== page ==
mil'-et, mil'-it (dochan; kegchros):
One of the ingredients of the prophet's bread (Ezekiel 4:9). The Arabic equivalent is dukhn, the common millet, Panicum miliaceum, an annual grass 3 or 4 ft. high with a much-branched nodding panicle. Its seeds arc as small as mustard seeds and are used largely for feeding small birds, but are sometimes ground to flour and mixed with other cereals for making bread. The Italian millet, setaria Italica, known as Bengal grass, is also called in Arabic dukhn, and has a similar seed. A somewhat similar grain, much more widely cultivated as a summer crop, is the Indian millet--also called "Egyptian maize"--the Sorghum annuum. This is known as dhurah in Arabic, and the seed as dhurah beida, "white dourra." It is a very important crop, as it, like the common millet, grows and matures without any rain. It is an important breadstuff among the poor.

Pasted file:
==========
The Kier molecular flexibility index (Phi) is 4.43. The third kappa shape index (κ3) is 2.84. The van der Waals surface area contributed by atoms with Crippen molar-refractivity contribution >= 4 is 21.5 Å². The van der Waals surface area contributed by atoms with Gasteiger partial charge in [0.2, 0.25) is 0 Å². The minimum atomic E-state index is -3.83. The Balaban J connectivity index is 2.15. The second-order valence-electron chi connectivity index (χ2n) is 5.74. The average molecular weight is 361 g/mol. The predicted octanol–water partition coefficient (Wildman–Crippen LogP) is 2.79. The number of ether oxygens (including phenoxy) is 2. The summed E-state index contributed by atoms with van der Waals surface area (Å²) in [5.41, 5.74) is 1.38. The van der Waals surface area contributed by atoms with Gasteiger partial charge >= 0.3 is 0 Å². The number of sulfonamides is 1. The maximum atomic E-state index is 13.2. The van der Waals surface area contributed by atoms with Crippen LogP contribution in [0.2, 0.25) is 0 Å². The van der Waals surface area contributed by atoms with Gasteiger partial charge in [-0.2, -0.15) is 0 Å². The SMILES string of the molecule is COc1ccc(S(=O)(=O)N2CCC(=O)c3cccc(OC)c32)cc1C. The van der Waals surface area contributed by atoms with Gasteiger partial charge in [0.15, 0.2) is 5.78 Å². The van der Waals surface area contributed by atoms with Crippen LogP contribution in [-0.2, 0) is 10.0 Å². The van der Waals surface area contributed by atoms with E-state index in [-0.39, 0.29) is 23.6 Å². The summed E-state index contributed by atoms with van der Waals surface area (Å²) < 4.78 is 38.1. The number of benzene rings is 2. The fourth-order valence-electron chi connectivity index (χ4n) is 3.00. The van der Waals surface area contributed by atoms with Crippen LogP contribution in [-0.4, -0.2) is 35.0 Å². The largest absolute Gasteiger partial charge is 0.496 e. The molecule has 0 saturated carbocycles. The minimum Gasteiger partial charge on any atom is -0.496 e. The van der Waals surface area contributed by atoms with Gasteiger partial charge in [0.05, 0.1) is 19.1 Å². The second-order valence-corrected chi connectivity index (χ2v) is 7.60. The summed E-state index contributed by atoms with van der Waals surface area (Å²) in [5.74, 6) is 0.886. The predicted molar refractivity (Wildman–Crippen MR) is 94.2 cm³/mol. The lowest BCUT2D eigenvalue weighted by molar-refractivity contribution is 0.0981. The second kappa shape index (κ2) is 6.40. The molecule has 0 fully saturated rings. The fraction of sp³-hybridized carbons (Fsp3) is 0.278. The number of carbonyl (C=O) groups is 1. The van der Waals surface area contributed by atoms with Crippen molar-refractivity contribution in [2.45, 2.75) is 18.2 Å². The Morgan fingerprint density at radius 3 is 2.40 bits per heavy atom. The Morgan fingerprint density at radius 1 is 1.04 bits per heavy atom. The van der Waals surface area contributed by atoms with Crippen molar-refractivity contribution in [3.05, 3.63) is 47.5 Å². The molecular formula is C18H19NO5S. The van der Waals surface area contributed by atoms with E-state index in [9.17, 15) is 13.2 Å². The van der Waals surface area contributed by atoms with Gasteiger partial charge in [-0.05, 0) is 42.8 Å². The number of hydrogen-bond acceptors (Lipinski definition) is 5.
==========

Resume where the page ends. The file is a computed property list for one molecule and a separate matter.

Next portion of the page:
Both the common millet and the dourra were cultivated in Egypt in very ancient times; the Hebrew dochan was certainly the first, but may include all three varieties.
E. W. G. Masterman
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